*Who is Affected?
• Anyone who cannot build an ADU* on their land and sell it outright to an employee
• Anyone in the R15B Zone which prohibits ADUs (Knollwood Eastwood, Aspen Grove). This is a double “whammy “ to those neighborhoods because residents have a smaller FAR to begin with.)
• Anyone who has the ability to or plans to expand their home
• Anyone with a vacant lot will be significantly affected by this
“An accessory dwelling unit [ADU] is a small living space — typically a studio or one-bedroom unit — that homeowners are required to build, separate from a main house, in order to become exempt from city growth restrictions. “The objective is to amend the mitigation options to those that provide actual housing,” Bendon wrote in explaining the initiative. “Because (accessory dwelling units) are not required to be rented, and actual occupancy (of existing accessory dwelling units) is low, the impact of new development is not being mitigated by the production of more (accessory dwelling units).” Chris Bendon, Aspen City Planner
ASPEN REAL ESTATE — A letter from a local lawyer asks the Aspen City Council and Mayor Mick Ireland not to take action at Monday’s regular meeting that would change the way the city does business with regard to impact fees and affordable-housing mitigation for residential development. Jody Edwards, in the Jan. 24 letter, [to be posted here shortly] says he is writing on behalf of several property owners, real estate sellers and other members of the community in questioning two proposed ordinances that “mandate that residential property owners pay impact fees, provide on-site housing or deed-restrict free-market property to provide affordable housing as a condition of residential development.”Edwards wants the council and Ireland to wait 90 days before taking action to allow more time for examination and public discussion of the ordinances, which are said to involve a greater financial burden on property owners and developers than the existing rules require.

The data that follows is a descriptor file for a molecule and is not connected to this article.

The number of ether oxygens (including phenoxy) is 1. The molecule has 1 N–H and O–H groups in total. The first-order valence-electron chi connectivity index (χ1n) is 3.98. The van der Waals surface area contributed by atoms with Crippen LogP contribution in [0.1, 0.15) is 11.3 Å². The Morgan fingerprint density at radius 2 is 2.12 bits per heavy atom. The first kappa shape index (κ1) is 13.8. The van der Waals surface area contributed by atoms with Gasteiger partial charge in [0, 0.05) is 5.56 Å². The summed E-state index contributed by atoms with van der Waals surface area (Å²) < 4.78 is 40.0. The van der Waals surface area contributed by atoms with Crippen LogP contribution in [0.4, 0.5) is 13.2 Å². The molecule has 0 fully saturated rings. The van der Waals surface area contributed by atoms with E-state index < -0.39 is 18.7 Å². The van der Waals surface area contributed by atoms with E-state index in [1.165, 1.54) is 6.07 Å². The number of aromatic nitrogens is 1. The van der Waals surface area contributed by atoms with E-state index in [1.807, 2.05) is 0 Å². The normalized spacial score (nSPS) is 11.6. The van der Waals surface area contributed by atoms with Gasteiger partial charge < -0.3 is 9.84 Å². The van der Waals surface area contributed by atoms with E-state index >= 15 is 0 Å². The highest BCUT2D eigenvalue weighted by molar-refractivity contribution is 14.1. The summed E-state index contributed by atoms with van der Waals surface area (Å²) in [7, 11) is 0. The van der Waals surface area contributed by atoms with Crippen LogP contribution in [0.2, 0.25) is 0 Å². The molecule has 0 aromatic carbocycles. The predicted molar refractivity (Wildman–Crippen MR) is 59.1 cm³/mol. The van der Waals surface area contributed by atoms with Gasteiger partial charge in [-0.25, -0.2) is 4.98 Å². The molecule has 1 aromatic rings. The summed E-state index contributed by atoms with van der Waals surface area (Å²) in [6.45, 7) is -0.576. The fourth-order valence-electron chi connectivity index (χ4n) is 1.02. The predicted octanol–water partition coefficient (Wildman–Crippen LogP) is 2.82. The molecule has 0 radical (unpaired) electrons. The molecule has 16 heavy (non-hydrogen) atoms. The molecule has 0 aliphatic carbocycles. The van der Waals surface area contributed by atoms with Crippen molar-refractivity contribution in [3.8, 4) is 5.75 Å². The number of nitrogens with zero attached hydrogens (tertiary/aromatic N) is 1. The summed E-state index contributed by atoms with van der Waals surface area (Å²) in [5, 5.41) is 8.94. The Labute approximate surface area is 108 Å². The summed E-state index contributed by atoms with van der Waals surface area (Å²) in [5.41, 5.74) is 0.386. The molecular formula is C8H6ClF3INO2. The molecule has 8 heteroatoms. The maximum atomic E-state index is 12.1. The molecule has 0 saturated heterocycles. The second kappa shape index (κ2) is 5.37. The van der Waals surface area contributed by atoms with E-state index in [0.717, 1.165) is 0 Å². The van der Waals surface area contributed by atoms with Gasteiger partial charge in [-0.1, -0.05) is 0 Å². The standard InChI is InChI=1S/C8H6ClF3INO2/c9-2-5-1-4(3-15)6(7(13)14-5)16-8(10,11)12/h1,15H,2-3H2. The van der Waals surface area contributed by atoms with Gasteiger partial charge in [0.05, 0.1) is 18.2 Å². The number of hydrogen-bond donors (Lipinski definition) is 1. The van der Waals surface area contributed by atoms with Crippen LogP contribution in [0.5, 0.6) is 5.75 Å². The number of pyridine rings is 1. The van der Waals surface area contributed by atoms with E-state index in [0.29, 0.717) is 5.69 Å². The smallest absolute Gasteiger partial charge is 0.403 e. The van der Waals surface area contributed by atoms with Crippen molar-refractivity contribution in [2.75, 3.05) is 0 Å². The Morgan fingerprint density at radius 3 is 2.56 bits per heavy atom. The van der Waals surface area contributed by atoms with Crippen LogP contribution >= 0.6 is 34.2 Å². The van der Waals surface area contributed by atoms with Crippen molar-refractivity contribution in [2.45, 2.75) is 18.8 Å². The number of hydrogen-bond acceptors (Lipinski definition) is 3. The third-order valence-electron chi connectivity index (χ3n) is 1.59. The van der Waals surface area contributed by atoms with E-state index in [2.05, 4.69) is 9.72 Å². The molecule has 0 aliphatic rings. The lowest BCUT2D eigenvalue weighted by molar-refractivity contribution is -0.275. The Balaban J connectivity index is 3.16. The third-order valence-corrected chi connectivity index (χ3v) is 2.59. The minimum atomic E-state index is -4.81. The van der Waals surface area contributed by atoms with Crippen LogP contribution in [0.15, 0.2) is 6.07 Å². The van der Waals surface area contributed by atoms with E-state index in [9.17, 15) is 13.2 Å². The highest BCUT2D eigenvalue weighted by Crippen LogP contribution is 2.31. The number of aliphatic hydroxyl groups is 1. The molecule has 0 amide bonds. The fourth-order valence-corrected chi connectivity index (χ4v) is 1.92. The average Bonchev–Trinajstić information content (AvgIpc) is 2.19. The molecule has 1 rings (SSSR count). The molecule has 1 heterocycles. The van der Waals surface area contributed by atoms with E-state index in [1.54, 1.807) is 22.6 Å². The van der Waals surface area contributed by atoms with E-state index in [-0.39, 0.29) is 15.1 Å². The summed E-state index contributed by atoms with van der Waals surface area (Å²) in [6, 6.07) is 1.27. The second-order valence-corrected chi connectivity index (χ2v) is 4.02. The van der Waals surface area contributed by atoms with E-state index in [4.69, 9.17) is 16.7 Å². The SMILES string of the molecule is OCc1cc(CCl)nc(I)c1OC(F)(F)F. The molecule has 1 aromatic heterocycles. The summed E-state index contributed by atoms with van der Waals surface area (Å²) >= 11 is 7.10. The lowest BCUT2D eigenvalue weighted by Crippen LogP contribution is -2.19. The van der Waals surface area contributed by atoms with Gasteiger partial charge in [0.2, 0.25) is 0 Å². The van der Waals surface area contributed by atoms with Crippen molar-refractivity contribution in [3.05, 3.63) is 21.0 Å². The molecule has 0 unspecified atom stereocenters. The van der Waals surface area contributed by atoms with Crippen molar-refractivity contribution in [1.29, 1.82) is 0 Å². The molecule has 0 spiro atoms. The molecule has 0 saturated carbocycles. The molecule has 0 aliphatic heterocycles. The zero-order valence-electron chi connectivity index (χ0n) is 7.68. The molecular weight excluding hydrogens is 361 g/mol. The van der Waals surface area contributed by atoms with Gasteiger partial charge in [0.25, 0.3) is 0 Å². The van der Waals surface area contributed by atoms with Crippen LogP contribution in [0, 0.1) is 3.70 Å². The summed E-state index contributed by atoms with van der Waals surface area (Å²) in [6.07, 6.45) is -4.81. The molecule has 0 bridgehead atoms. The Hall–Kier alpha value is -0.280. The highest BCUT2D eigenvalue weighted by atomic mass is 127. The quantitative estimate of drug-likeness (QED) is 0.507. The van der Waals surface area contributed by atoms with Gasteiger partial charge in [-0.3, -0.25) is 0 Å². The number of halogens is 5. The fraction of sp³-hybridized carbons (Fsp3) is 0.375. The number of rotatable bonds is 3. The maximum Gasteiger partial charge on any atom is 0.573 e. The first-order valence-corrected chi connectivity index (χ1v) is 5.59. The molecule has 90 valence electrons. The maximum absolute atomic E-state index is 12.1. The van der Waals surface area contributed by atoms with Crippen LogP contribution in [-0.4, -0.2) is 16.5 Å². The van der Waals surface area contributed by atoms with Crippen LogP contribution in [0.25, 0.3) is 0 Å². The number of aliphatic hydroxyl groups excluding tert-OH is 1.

By Andre Salvail, January, 28 2013 AT
More on this appears in the recent Jan. 17, 2013 Red Ant issue #88 excerpt:
“SUBSIDIZED HOUSING JIHAD: The council just approved these ordinances on first reading (second reading and final vote is in two weeks — on January 28). This will be your ONLY opportunity to speak out in opposition…In the dark of night, your city council and the professional city hall bureaucrats have set in motion a land grab not unlike Ordinance 30 of 2008 when they tried (unsuccessfully) to force historical designation upon private property owners. This time, however, it’s worse. Far worse. With two sneaky maneuvers to further expand the subsidized housing inventory and diminish (destroy?) all development in the city and county, APCHA (the housing authority) and our city leaders have put forth some draconian new subsidized housing mitigation requirements that reach far beyond anything even contemplated in the recently adopted Aspen Area Community Plan (AACP). (The AACP stipulates that our community must maintain a “critical mass” of working residents in local subsidized housing. What it doesn’t do is define that number.) Once again, the city forces the rest of us to adhere to the stipulations of the AACP while doing what they please above and beyond what it states. The new ordinances are onerous, unfair and probably illegal.”